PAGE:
My health concerns continue and in a week and half, I’ll be getting hearing aids. My hearing loss is mild but my tinnitus is awful. I’m hopeful the aids will help it, but I don’t want to be too disappointed if they don’t.
Every morning before week, we listen to “Writing the Big Book.” It’s long and little boring and a little sacrilegious. “Worshipping the book” has always worried me, and Big Book thumping turns me off. At the same time the pending revisions of the Big Book worry me and I’m grateful my relationship with the books has been so long. Living in sobriety through multiple additions is an extreme blessing.
What’s wrong with you?
Why won’t you take the time to learn Word Press?
Step Four, made a fearless and searching moral inventory of ourselves. This is where we list character defects. This is where some people object that I am not defective. In today’s enlightened world, we are are to ask, “What happened to you?” rather than, “What is wrong with you?” I am to ask this of myself. This is where instincts on the rampage balk at investigation.
I have done several formal fourth steps. The idea for me is that I have every character defect to some degree that every other human being has. That these defects have caused all of my problems, the most serious problem being my alcoholism, because that nearly killed me. I have to name what’s wrong (what happened?) before I can effectively address is.
The literature tells me that my instincts have gone astray and overboard. I am, after all, an animal, one that seeks security and comfort and to go on indefinitely. The birds may not worry about obtaining food but they sure will fight for it when I fill the feeder. Where have I demanded more than my fair share? Where has fear crippled me when I’m afraid I won’t have enough?
This past year changed my concept of how vulnerable I can be even as I have had every need filled and more resources than I can ever use.
Now I demand answers, and none or forthcoming. I want a diagnosis and a treatment and a cure for everything that ails me even as I understand I’m privileged as few people have ever been, to reach this age in this health with all the things I bring to it.
And still, the thing that degrades my quality of life that I can control (if I ask god to remove it?) is gluttony. Overeating. Overweight. And fear, of course, and worry.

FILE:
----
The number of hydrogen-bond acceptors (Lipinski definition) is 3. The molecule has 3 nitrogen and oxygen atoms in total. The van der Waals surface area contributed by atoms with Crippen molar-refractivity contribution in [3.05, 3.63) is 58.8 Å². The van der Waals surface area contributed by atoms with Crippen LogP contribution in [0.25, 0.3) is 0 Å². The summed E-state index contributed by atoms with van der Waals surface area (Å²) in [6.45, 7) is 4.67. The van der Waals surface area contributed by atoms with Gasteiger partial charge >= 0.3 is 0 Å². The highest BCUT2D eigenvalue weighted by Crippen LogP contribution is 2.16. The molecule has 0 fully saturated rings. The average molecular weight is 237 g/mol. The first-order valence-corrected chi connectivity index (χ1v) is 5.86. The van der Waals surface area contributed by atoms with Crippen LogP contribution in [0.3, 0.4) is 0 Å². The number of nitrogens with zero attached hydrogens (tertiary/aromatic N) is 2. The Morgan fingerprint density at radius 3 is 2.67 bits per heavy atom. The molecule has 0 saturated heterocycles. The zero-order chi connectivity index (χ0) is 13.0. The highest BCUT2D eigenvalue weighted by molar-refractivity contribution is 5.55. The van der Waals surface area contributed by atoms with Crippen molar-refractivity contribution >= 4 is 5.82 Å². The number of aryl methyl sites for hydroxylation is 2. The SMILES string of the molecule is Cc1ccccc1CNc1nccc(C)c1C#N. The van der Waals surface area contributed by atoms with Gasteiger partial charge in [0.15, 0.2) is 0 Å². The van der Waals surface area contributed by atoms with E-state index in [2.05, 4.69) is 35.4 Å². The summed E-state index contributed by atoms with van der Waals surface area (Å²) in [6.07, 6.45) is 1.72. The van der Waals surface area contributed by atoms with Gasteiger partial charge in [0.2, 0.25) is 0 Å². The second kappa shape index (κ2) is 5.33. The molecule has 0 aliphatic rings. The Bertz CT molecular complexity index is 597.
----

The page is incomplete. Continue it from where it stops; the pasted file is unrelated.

My meeting has made masks optional. I do not approve! A few people wear them. The virus continues to go down in my community, so hoping it’s all for the good. We learned that the language of the preamble will change soon. We won’t be “men and women” but “people.” Still a fellowship, though, no sisterhood yet.
I’m struggling still with physical stuff and anxiety about it all (about the physical stuff, the virus, work and…..etc). I’m now seasonally depressed, as the sun is beating and it’s over 80 degrees. My least favorite weather.
I don’t have much to say about any of it, really. I’m continuing to turn it over by going to the doctors and doing what they say. Looking forward to a time when physical stuff and anxiety don’t intrude into every moment.
The sponsors of those who feel they need no inventory are confronted with quite another problem. This is because people who are driven by pride of self unconsciously blind themselves to their liabilities. These newcomers scarcely need comforting. The problem is to help them discover a chink in the walls their ego has built, through which the light of reason can shine.
First off, they can be told that the majority of A.A. members have suffered severely from self-justification during their drinking days. For most of us, self-justification was the maker of excuses: excuses, of course, for drinking, and for all kinds of crazy and damaging conduct. We had made the invention of alibis a fine art. We had to drink because times were hard or times were good. We had to drink because at home we were smothered with love or got none at all. We had to drink because at work we were great successes or dismal failures.. We had to drink because our nation had won a war or lost a peace. And so it went, ad infinitum.